IXP offers New Brunswick a new Internet 'highway'
April 26, 2017
Jacques Latour, the chief technology officer with the Canadian Internet Registration Authority, announces the creation of an Internet exchange point in Moncton.
Photo: Laura Booth/Times & Transcript
Moncton is the second city in Atlantic Canada to gain an Internet Exchange Point, which offers faster and more secure access to the web.
"The Internet Exchange Point is the heart of the Internet," said Jacques Latour, with the Canadian Internet Registration Authority, who was in Moncton for the announcement on Wednesday. "Bringing the heart of the Internet closer to the user means the content is going to be faster."
CIRA, which manages the '.ca' domain, is one of the organizations to spearhead the development of the Moncton IXP - Canada's 11th location - on St. George Boulevard. It will go into operation within the week and be run mostly by volunteers.
The IXP puts Moncton in with other major Canadian cities that have an exchange, such as Halifax, Toronto, Vancouver, Ottawa and Calgary.
"It's now of sufficient size, strategic location and importance [to say] that it's New Brunswick's city with an Internet exchange," said David Shipley, the director of strategic initiatives at the University of New Brunswick's Information Technology Services.
"It aligns really well with the analogy that Moncton has always had, as a hub [city].
"An IXP acts as a hub where Internet service providers and content delivery networks - such as Google and Amazon, as well as universities, cities, and others with web content - connect to each other's network infrastructure.
For example, the not-for-profit IXP in Toronto, TorIX, hosts 218 organizations including Google/Youtube, Amazon, the Canadian Broadcasting Corporation, school districts, universities and colleges.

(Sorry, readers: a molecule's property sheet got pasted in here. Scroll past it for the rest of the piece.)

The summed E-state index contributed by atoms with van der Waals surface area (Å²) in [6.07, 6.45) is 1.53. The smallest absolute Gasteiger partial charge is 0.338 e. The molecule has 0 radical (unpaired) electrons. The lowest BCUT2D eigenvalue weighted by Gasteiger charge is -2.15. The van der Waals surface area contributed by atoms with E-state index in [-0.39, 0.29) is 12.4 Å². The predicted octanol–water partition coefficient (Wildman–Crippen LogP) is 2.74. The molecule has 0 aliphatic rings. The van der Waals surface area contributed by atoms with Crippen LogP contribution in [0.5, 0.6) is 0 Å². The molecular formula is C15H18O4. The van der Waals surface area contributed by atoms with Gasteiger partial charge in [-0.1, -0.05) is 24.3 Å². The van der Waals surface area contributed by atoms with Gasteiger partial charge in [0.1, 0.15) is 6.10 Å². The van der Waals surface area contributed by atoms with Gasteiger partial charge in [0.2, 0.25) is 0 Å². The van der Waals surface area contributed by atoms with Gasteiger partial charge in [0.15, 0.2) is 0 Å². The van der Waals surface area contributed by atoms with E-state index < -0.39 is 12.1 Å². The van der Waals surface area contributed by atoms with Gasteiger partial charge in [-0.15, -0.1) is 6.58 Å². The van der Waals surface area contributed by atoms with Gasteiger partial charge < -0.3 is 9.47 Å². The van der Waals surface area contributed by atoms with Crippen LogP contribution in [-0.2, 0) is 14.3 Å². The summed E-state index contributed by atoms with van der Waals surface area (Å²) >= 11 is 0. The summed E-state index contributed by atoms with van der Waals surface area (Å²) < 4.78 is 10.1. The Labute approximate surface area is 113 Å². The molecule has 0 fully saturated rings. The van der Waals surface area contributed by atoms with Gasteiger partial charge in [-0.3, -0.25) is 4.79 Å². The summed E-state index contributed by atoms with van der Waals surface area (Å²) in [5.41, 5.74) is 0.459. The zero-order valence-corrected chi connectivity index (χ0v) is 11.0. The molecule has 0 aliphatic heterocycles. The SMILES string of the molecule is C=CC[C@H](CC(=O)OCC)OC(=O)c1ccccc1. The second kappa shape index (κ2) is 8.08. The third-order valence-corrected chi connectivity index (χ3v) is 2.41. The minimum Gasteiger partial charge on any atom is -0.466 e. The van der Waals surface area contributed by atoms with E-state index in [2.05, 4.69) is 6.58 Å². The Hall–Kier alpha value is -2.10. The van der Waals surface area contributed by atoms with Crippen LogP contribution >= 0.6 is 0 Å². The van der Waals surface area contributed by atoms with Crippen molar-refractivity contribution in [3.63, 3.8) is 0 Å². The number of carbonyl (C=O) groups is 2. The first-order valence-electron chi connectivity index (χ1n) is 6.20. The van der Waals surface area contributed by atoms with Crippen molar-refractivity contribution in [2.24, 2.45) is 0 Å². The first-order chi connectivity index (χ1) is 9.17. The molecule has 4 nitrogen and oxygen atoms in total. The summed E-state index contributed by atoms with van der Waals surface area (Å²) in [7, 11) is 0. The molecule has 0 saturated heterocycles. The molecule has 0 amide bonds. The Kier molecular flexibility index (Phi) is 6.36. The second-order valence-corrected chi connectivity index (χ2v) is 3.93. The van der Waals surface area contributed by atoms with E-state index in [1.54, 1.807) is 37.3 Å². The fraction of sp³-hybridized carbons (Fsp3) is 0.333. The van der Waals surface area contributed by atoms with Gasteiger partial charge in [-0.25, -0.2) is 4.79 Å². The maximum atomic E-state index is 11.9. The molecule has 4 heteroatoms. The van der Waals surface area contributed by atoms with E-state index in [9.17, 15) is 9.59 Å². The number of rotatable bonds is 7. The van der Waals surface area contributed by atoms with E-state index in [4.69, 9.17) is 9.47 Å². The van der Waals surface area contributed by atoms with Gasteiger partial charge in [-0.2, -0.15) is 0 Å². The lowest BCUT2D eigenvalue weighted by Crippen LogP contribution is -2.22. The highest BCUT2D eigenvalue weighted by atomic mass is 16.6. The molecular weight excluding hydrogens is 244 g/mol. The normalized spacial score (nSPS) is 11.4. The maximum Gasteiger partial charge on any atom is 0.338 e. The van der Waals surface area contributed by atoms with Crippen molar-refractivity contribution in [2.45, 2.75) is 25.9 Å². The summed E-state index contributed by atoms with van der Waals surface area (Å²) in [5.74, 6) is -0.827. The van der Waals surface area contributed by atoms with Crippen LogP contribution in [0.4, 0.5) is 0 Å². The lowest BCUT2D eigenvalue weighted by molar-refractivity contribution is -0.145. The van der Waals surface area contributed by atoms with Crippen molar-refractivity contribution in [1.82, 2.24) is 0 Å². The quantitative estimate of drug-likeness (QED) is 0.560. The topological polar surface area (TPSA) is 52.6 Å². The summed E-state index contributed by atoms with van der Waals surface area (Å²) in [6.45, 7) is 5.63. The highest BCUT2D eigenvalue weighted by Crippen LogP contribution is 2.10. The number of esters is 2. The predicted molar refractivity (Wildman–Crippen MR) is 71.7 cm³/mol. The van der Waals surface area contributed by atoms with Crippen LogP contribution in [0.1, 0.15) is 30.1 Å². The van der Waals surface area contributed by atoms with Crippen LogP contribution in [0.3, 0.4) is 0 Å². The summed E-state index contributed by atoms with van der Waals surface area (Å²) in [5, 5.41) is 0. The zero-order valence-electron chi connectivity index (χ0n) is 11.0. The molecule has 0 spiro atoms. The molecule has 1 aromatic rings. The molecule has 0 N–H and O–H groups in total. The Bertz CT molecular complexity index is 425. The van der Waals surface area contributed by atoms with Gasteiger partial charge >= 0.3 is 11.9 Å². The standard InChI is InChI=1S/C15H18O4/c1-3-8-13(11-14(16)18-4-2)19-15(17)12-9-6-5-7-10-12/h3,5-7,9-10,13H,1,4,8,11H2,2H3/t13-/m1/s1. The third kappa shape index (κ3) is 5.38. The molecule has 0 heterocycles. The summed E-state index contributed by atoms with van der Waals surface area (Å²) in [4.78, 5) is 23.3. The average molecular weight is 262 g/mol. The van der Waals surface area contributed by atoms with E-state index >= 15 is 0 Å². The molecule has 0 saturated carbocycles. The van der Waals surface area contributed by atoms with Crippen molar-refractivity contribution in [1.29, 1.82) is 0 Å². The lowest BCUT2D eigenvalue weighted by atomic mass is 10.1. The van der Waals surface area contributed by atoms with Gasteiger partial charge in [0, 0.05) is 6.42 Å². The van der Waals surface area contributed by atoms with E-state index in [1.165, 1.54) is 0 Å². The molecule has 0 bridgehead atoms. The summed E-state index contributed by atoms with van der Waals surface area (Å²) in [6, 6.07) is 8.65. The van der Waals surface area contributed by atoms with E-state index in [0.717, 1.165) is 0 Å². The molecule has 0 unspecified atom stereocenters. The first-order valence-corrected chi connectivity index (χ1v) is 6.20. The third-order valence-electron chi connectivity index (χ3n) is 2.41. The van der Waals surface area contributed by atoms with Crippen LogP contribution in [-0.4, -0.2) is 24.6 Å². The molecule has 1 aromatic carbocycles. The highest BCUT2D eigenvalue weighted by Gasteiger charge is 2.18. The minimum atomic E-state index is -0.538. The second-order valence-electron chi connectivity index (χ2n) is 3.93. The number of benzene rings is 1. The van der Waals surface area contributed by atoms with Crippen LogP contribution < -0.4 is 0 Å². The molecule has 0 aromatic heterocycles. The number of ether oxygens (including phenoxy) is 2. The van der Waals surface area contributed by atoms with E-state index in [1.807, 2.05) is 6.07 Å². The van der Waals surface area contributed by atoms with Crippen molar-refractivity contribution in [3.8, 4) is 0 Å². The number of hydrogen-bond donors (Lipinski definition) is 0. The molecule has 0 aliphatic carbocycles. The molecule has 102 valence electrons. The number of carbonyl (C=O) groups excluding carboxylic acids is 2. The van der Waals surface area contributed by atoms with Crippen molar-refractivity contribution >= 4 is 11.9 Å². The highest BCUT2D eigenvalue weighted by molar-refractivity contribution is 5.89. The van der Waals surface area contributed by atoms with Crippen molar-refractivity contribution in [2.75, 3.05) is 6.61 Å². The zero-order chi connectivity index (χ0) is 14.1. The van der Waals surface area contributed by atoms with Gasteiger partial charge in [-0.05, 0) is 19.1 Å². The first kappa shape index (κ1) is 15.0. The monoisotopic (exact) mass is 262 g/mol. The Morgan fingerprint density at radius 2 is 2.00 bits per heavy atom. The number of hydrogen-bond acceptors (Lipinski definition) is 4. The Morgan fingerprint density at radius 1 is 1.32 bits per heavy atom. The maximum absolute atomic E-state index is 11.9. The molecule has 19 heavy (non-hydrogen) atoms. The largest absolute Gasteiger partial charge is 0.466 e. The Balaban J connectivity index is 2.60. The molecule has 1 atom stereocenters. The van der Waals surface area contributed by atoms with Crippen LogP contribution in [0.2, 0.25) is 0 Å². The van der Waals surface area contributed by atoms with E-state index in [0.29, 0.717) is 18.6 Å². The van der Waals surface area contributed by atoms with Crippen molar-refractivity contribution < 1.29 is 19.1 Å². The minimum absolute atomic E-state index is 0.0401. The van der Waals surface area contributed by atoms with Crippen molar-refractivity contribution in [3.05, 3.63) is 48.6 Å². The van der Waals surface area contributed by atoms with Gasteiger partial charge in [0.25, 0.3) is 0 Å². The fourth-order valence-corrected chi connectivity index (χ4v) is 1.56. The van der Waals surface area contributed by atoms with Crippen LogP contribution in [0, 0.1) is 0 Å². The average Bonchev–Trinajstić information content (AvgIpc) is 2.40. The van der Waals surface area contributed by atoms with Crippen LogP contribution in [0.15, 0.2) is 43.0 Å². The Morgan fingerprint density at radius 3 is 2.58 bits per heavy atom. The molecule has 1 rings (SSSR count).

Instead of these organizations each relying solely on their own physical Internet infrastructure - or commercial networks - they agree to freely use each others, said Shipley.
"The better analogy is highways and toll highways," he said. "Depending on which way you route your traffic, you have different costs and, if you own the highway, you donʼt necessarily have those costs."
With an Internet exchange point, the organizations sign on to share their highways with each other.
"When you create these interconnections, it's going to look for the most efficient way to move that data," said Shipley, meaning information moves faster.
It also increases the chances that Canadian web users keep their data in this country. Right now, information sent through the Internet by users in Moncton - from a simple web search to filling out your tax returns online - travels along networks that lead into the United States or other points around the world, said Latour.
"Say you [are in Moncton and] wanted to browse the University of Saskatchewanʼs website, " said Shipley.
"Your Internet traffic might route from your home address in Moncton to the... hub in Toronto and from Toronto it might actually go down into the States via an exchange...because there may not be as many fibre connections that run straight from Toronto across the country."
Once personal information travels south of the border to use an exchange point, it falls under that country's regulations involving surveillance.
"For example, we know that the [National Security Agency] and other groups can listen to major Internet hubs in the United States - they tap them," said Shipley. "So, if youʼre not using encrypted traffic, or if youʼre using weak encrypted traffic, they can still gather a lot of data about you."
The more exchanges that are created in Canada, the more the need to move that Internet data outside the country is reduced, he said.
The exchange also offers the City of Moncton economic advantages as it is a selling point to attract international companies and organizations that want to use the hub, as well as providing local companies access to the big companies, said Richard Dunn, an economic development officer with the city.